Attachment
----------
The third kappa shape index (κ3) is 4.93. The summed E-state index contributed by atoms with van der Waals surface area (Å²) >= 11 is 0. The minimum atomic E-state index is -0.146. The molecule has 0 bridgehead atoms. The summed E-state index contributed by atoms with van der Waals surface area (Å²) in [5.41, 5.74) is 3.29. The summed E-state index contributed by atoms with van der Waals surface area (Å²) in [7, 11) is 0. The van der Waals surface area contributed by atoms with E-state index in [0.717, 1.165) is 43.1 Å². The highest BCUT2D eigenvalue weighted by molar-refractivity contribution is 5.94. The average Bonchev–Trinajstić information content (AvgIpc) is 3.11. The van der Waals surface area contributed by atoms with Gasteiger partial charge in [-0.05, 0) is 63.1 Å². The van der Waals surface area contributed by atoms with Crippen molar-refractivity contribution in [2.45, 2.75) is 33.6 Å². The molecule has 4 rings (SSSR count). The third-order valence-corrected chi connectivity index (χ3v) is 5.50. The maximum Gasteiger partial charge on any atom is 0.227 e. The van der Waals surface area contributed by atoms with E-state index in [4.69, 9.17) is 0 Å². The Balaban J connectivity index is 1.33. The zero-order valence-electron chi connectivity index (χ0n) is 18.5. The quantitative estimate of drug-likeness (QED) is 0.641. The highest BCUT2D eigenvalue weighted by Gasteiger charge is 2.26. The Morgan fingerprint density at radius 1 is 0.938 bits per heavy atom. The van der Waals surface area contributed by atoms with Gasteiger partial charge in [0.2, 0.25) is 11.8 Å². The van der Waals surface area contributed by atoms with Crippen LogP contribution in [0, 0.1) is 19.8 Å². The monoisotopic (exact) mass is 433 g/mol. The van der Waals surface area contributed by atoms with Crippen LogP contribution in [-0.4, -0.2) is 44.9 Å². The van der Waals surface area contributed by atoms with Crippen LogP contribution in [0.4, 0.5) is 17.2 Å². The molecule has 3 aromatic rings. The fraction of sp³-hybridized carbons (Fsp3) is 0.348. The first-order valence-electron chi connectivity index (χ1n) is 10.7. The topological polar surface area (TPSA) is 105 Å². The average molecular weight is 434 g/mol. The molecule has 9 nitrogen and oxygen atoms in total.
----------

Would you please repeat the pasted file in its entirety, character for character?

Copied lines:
The third kappa shape index (κ3) is 4.93. The summed E-state index contributed by atoms with van der Waals surface area (Å²) >= 11 is 0. The minimum atomic E-state index is -0.146. The molecule has 0 bridgehead atoms. The summed E-state index contributed by atoms with van der Waals surface area (Å²) in [5.41, 5.74) is 3.29. The summed E-state index contributed by atoms with van der Waals surface area (Å²) in [7, 11) is 0. The van der Waals surface area contributed by atoms with E-state index in [0.717, 1.165) is 43.1 Å². The highest BCUT2D eigenvalue weighted by molar-refractivity contribution is 5.94. The average Bonchev–Trinajstić information content (AvgIpc) is 3.11. The van der Waals surface area contributed by atoms with Gasteiger partial charge in [-0.05, 0) is 63.1 Å². The van der Waals surface area contributed by atoms with Crippen molar-refractivity contribution in [2.45, 2.75) is 33.6 Å². The molecule has 4 rings (SSSR count). The third-order valence-corrected chi connectivity index (χ3v) is 5.50. The maximum Gasteiger partial charge on any atom is 0.227 e. The van der Waals surface area contributed by atoms with E-state index in [4.69, 9.17) is 0 Å². The Balaban J connectivity index is 1.33. The zero-order valence-electron chi connectivity index (χ0n) is 18.5. The quantitative estimate of drug-likeness (QED) is 0.641. The highest BCUT2D eigenvalue weighted by Gasteiger charge is 2.26. The Morgan fingerprint density at radius 1 is 0.938 bits per heavy atom. The van der Waals surface area contributed by atoms with Gasteiger partial charge in [0.2, 0.25) is 11.8 Å². The van der Waals surface area contributed by atoms with Crippen LogP contribution in [0, 0.1) is 19.8 Å². The monoisotopic (exact) mass is 433 g/mol. The van der Waals surface area contributed by atoms with Crippen LogP contribution in [-0.4, -0.2) is 44.9 Å². The van der Waals surface area contributed by atoms with Crippen LogP contribution in [0.4, 0.5) is 17.2 Å². The molecule has 3 aromatic rings. The fraction of sp³-hybridized carbons (Fsp3) is 0.348. The first-order valence-electron chi connectivity index (χ1n) is 10.7. The topological polar surface area (TPSA) is 105 Å². The average molecular weight is 434 g/mol. The molecule has 9 nitrogen and oxygen atoms in total.